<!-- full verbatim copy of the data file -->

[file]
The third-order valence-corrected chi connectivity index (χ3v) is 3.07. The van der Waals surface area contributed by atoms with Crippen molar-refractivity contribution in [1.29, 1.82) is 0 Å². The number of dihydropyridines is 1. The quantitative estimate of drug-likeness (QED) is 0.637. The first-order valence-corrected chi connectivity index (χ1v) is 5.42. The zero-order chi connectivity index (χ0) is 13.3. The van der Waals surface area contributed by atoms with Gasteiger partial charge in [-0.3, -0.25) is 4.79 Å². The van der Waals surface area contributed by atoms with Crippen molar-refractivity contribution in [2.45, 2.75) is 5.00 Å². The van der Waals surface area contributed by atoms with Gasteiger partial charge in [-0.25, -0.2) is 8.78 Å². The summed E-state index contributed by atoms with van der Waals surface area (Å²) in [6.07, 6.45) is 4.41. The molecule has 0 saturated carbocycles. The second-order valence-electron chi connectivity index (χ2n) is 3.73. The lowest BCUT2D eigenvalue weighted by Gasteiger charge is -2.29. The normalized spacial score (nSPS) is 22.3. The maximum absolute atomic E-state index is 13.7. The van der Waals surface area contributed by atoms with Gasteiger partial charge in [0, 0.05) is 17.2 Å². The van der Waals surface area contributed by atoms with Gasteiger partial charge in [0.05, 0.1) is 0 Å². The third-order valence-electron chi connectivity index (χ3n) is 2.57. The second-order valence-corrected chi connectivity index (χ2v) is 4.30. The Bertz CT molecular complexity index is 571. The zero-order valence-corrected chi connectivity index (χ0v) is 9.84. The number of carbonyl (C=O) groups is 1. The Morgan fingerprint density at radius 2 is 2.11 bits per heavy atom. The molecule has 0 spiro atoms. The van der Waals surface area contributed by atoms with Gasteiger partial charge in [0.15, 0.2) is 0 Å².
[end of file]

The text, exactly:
The third-order valence-corrected chi connectivity index (χ3v) is 3.07. The van der Waals surface area contributed by atoms with Crippen molar-refractivity contribution in [1.29, 1.82) is 0 Å². The number of dihydropyridines is 1. The quantitative estimate of drug-likeness (QED) is 0.637. The first-order valence-corrected chi connectivity index (χ1v) is 5.42. The zero-order chi connectivity index (χ0) is 13.3. The van der Waals surface area contributed by atoms with Gasteiger partial charge in [-0.3, -0.25) is 4.79 Å². The van der Waals surface area contributed by atoms with Crippen molar-refractivity contribution in [2.45, 2.75) is 5.00 Å². The van der Waals surface area contributed by atoms with Gasteiger partial charge in [-0.25, -0.2) is 8.78 Å². The summed E-state index contributed by atoms with van der Waals surface area (Å²) in [6.07, 6.45) is 4.41. The molecule has 0 saturated carbocycles. The second-order valence-electron chi connectivity index (χ2n) is 3.73. The lowest BCUT2D eigenvalue weighted by Gasteiger charge is -2.29. The normalized spacial score (nSPS) is 22.3. The maximum absolute atomic E-state index is 13.7. The van der Waals surface area contributed by atoms with Gasteiger partial charge in [0, 0.05) is 17.2 Å². The van der Waals surface area contributed by atoms with Gasteiger partial charge in [0.05, 0.1) is 0 Å². The third-order valence-electron chi connectivity index (χ3n) is 2.57. The second-order valence-corrected chi connectivity index (χ2v) is 4.30. The Bertz CT molecular complexity index is 571. The zero-order valence-corrected chi connectivity index (χ0v) is 9.84. The number of carbonyl (C=O) groups is 1. The Morgan fingerprint density at radius 2 is 2.11 bits per heavy atom. The molecule has 0 spiro atoms. The van der Waals surface area contributed by atoms with Gasteiger partial charge in [0.15, 0.2) is 0 Å².